Future of reuse site, park is up for discussion

As the first areas to have a Master Site Plan designed specifically for them, the layout of Carrie Blake Park and the abutting Water Reuse Demonstration Site are up for discussion.

Sequim city officials working to develop a final Master Site Plan for Carrie Blake Park and adjoining Water Reuse Demonstration Site seek community input on three alternative future layout designs.

Sequim city officials working to develop a final Master Site Plan for Carrie Blake Park and adjoining Water Reuse Demonstration Site seek community input on three alternative future layout designs.

Open House: Site planning of Carrie Blake Park & Water Reuse Demonstration Site

When: 6:30-8:30 p.m., Monday, Nov. 2

Where: Sequim Civic Center, 152 W. Cedar St.

More info: Contact Joe Irvin, parks manager and assistant to the city manager, at 582-2457.

 

 

As the first areas to have a Master Site Plan designed specifically for them, the layout of Carrie Blake Park and the abutting Water Reuse Demonstration Site are up for discussion.

While developing a Master Site Plan for the park and nearby water reuse site the key elements under evaluation include access, parking, connectivity and future uses, said Joe Irvin, City of Sequim parks manager and assistant to the city manager.

“This is the first realistic attempt at preparing a Master Site Plan for flagship community parks,” he said. “It gives me pride knowing that we’ve gotten to the point where we  can decide how the park will operate for the years to come with a definitive plan.”

 

Open house

In hopes of sparking community interaction, city officials are hosting an open house Monday, Nov. 2.

Accompanied by station leaders aimed at gathering suggestions, general input and answering questions about the Master Site planning process, three alternatives with corresponding visuals will be on hand throughout the open house.

“What’s so cool about this type of planning is you jointly put together a vision and then turn that into reality,” Irvin said. “This open house is an opportunity for public engagement.”

To best incorporate citizens’ thoughts in response to the draft alternatives, city officials are working with staff from Hough Beck & Baird (HBB) Inc., a Seattle-based landscape architecture firm. HBB officials are locally active and were involved in both the Port Angeles waterfront project, as well as creating a master plan for the city’s Lincoln Park.

Together city and HBB officials will use the public input gained at the open house to shape the Master Site Plan alternatives, Irvin said. The revised alternatives will then be presented to the Sequim City Council and the city’s Park and Recreation Board during a joint work session at 5 p.m., Monday, Dec. 14.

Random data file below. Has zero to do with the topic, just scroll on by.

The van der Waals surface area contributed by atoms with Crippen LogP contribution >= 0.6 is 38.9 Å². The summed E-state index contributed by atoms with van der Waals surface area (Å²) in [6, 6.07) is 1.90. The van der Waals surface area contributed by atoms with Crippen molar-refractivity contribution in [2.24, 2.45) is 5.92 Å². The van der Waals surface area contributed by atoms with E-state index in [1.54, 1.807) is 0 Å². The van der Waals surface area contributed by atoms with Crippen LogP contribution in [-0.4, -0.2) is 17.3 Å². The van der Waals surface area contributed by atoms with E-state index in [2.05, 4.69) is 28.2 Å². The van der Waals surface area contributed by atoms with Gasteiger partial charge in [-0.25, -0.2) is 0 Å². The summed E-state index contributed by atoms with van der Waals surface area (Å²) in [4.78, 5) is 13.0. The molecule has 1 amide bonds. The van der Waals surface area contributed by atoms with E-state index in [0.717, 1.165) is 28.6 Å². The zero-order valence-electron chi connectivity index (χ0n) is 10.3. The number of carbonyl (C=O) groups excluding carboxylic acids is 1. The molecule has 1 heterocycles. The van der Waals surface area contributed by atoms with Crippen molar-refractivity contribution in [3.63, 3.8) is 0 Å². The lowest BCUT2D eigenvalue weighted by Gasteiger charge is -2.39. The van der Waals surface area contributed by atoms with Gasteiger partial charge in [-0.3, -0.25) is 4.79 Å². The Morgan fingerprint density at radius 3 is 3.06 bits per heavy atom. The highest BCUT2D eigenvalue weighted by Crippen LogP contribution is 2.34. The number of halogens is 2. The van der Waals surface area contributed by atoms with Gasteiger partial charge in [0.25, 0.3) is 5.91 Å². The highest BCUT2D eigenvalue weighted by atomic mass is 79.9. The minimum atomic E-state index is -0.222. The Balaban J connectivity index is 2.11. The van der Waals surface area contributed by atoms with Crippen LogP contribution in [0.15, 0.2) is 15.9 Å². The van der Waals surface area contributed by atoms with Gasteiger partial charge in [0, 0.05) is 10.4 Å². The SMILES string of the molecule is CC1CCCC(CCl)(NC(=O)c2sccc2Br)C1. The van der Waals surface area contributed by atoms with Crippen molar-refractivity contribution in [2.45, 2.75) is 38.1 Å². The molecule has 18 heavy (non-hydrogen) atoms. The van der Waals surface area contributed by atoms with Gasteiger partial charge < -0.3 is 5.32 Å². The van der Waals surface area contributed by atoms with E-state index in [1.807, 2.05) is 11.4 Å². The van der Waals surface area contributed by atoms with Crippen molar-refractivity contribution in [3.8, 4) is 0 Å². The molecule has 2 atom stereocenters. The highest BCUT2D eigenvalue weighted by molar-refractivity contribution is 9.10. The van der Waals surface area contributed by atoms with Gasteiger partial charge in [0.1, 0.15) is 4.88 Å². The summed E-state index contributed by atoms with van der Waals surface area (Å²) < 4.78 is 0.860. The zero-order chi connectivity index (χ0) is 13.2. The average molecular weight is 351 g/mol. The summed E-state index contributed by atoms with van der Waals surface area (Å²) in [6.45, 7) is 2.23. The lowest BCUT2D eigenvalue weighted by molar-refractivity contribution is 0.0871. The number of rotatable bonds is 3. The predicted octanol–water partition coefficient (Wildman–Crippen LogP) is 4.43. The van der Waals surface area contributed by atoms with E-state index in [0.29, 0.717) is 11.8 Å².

A second open house on Tuesday, Dec. 15, will follow to showcase the final proposed Master Site Plan to the community.

The final plan will include all costs associated with it and thus allow for grant submittals to begin and allocation of budget funds in subsequence years. Also, Irvin anticipates pursuing community partnerships, such as the city’s collaboration with a local group of pickleball players, the Sequim Picklers.

Already the Sequim Picklers have raised $2,295 of its $10,000 goal via a GoFundMe account (www.gofundme.com/sequimpicklers) and have supplied Master Site Plan project manager Dean Koontz of HBB with the pickleball court designs proposed for Carrie Blake Park.

Under the proposed City of Sequim 2016 budget, the anticipated pickleball courts are listed with a price tag of $51,000. However, the funds aren’t secured and depend on alternative funding sources, like grants, explained David Garlington, City of Sequim public works director.

“The pickleball people are well on their way to finding those funding sources,” he said.


Albert Haller Playfields

Like the ongoing public and now collaborative effort toward establishing pickleball courts, “the task to solve the parking and access needs in collaboration with the Sequim Family Advocates is tracking side-by-side with the Master Site Plan,” Irvin said.

The Master Site planning process under way is a product of the City of Sequim Parks and Recreation Master Plan adopted late February and is separate from the proposed parking plan for the Albert Haller Playfields, but given the proximity and interaction between the projects, “they’ll be designed in tandem,” Irvin said.

On Oct. 26, Irvin provided city councilors with an update on the parking options created to address the additional parking, access and increased safety precautions needed to accommodate the activity at the Albert Haller Playfields on Tuesdays, Thursdays and Saturdays.

Four locations with corresponding parking lot designs were discussed, as well as the construction of an access road from the Water Reuse Interpretative Center to one of the proposed parking lots located between the James Center and Albert Haller Playfields.

City officials have earmarked $75,000 in the proposed 2016 budget for parking and access improvements within the area of concern, but the total costs to pursue the full buildout of possible parking options is between $765,000 and $932,000. Given the costs involved, both city and Sequim Family Advocate officials are hopeful they’ll be able to re-secure grants and community contributions given to the

Sequim Family Advocates for the parking project, but given back when it seemingly lost momentum.

Moving forward, Irvin expects to present a parking recommendation to the Sequim Park and Recreation Board on Monday, Nov. 2, and return to the city councilors with a recommendation on Monday, Nov. 9.


 

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